The Supreme Court ruled ages ago that any child present in the United States, legally or not, is entitled (Good God how I hate that concept!) to an education in American public schools. Note that does not depend on citizenship so even Americans living outside American are not entitled to an American pulic education. But, the school superintendent in Ajo, AZ has gone too far and not only enrolls schools who live in Mexico, but sends school buses to pick them up right at the border where they cross each morning. What I want to know is, how are these children getting across the border? Are you telling me that our Border Patrol is so neutered that they can't even stop school children who cross back and forth every week day for 9 months of every year???
AZ State School Superintendent sent his staff down there and recorded the kids coming across and getting on the bus provided by the Ajo School Superintendent. What more evidence is needed here??
Fortuantely, this will all change Monday when they have to prove actual residence in Arizona.
Ajo students must prove Arizona residency
This is an old news story but it's still part of the overall problem.For years, students living in Mexico crossed the border at Lukeville, boarded a bus and attended the tiny Ajo Unified School District.
But that will change Monday, when classes begin there in southwestern Arizona.
Following a crackdown by Arizona schools chief Tom Horne, students won't be allowed to board the bus unless their parents or guardians prove the children live in the district's boundaries and not in Mexico.
The school district has asked Pima County Schools, which provides the transportation, to confirm the residency of those living in "unorganized territories" and to give those students certificates. Ricardo Hernandez, chief financial officer for Pima County Schools, said a certificate is required to board the bus and that 48 have been issued.
Certificates were not required last year, when 86 students were on the roughly 38-mile trip from Lukeville to Ajo.
Horne, who is running for attorney general in Tuesday's primary election, had his office launch an investigation in 2004 after The Arizona Republic and CNN reported on the matter. The Arizona Department of Education began a new probe last year following new complaints.
Horne's office in May announced it was seeking $1.2 million from the Ajo Unified School District for allegedly using state funds to educate 105 students from Mexico since 2007.
Robert Dooley, Ajo schools superintendent, said the state investigation was flawed and that the district has found at least 60 of the students in question were legal residents.
Dooley said the district has been unable to prove at least 20 of the students were legal residents and that they have been removed from the school's enrollment records.
He said the district still is trying to determine the residency status of the other 25 students.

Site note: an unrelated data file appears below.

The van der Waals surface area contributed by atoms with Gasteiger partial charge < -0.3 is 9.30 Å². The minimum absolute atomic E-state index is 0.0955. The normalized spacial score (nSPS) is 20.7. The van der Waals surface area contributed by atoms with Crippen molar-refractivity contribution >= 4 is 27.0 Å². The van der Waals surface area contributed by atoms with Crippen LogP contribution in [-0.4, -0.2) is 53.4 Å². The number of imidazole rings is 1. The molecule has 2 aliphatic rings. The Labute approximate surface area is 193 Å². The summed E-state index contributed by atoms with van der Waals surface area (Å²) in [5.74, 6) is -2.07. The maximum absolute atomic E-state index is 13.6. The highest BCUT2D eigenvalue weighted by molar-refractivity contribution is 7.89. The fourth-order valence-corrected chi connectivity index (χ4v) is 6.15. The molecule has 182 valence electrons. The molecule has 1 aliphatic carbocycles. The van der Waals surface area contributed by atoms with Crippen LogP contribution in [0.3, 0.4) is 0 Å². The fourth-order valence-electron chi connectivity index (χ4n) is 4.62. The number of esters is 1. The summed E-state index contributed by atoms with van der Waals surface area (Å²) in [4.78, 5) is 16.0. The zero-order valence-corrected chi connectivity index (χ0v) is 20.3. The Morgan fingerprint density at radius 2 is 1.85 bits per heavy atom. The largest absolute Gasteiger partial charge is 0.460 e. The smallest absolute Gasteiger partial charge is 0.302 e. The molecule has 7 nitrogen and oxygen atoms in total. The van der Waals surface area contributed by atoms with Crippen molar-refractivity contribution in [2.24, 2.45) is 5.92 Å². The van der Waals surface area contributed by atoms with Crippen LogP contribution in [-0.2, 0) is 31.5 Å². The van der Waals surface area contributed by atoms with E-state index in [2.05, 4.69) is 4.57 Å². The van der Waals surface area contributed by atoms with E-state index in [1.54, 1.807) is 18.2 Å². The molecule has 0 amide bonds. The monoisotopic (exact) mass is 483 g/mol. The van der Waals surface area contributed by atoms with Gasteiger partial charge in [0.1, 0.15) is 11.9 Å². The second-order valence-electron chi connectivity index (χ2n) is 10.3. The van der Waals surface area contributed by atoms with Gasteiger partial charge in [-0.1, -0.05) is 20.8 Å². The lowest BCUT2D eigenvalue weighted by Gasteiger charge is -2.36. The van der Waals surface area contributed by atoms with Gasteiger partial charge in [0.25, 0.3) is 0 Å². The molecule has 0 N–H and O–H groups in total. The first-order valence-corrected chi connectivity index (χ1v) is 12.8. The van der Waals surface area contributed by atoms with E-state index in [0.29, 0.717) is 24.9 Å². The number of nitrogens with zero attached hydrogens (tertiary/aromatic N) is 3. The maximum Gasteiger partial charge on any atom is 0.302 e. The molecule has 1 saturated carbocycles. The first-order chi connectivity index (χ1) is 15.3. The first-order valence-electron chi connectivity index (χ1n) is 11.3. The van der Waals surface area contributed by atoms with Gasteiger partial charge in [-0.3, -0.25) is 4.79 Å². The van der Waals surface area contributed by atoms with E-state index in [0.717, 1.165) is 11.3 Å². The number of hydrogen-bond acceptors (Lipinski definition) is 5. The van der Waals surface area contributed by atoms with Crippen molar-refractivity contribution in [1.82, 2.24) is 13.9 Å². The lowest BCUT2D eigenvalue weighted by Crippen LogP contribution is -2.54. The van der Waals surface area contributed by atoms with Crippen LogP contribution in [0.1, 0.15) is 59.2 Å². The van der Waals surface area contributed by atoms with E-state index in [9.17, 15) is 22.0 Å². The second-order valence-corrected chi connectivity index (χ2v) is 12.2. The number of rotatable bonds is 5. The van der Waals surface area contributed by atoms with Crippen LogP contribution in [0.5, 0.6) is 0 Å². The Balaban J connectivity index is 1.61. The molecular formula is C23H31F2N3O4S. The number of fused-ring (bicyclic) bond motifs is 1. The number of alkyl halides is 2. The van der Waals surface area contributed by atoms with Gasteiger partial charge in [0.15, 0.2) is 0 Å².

The controversy in Ajo coincides with the court battle between Arizona and the federal government over the state's tough illegal-immigration law.
A federal judge has put on hold key provisions of the law, which is being appealed to the 9th U.S. Circuit Court of Appeals.
However, the issue in Ajo isn't whether the students are in the country legally. It's where they live.
Illegal immigrants can attend Arizona public schools if they reside in the state.
But Horne said it's illegal to receive a free taxpayer-funded education if a student doesn't live in Arizona.
Dooley said his district has "raised the bar" on residency requirements and has offered to settle the case by paying the state $300,000, which likely would result in layoffs of four or five teachers.
The district laid off two teachers for the upcoming school year, and it expects to have 33 teachers for 450 to 475 students.
"For a little-bitty district, that's still a lot of money," Dooley said of the offer.
Dooley said the Department of Education rejected the district's offer and would settle for $700,000.
Horne declined to discuss the settlement negotiations with Ajo, saying that was an issue for attorneys from his office. He said that whatever the amount Ajo will pay, it will serve as a deterrent for other Arizona districts along the border that are willing to educate children from Mexico.
School districts receive state funds based on the number of students they have enrolled.
"If a school wants to do it without charging the state, that's fine with me," Horne said. "But I'm a fiduciary for the state."
PHOENIX -- The state Department of Education is calling on the Ajo Unified School District to return $1.2 million of state funding, saying the district illegally provided free education to Mexican students.
State schools Superintendent Tom Horne released audit findings that demonstrate the district illegally enrolled non-Arizona resident students at a total cost of nearly $1.2 million from fiscal years 2007, 2008 and 2009.
"The issue here is not citizenship or documentation, but residency," Horne stated. "In this case, 105 students were claiming to live in Arizona, when in fact they reside in Mexico."
Horne said children cross the border daily and take buses to the public schools in Ajo where they have been educated at the expense of Arizona taxpayers.
Horne said the auditors determined that students were claiming residency in uninhabitable trailers, vacant RV spaces and an abandoned motel in Lukeville.
"This practice must stop and I intend to ask that the district refund the money to the taxpayers," Horne said.
The district has 30 days to appeal the findings of the audit to the Arizona State Office of Administrative Hearings.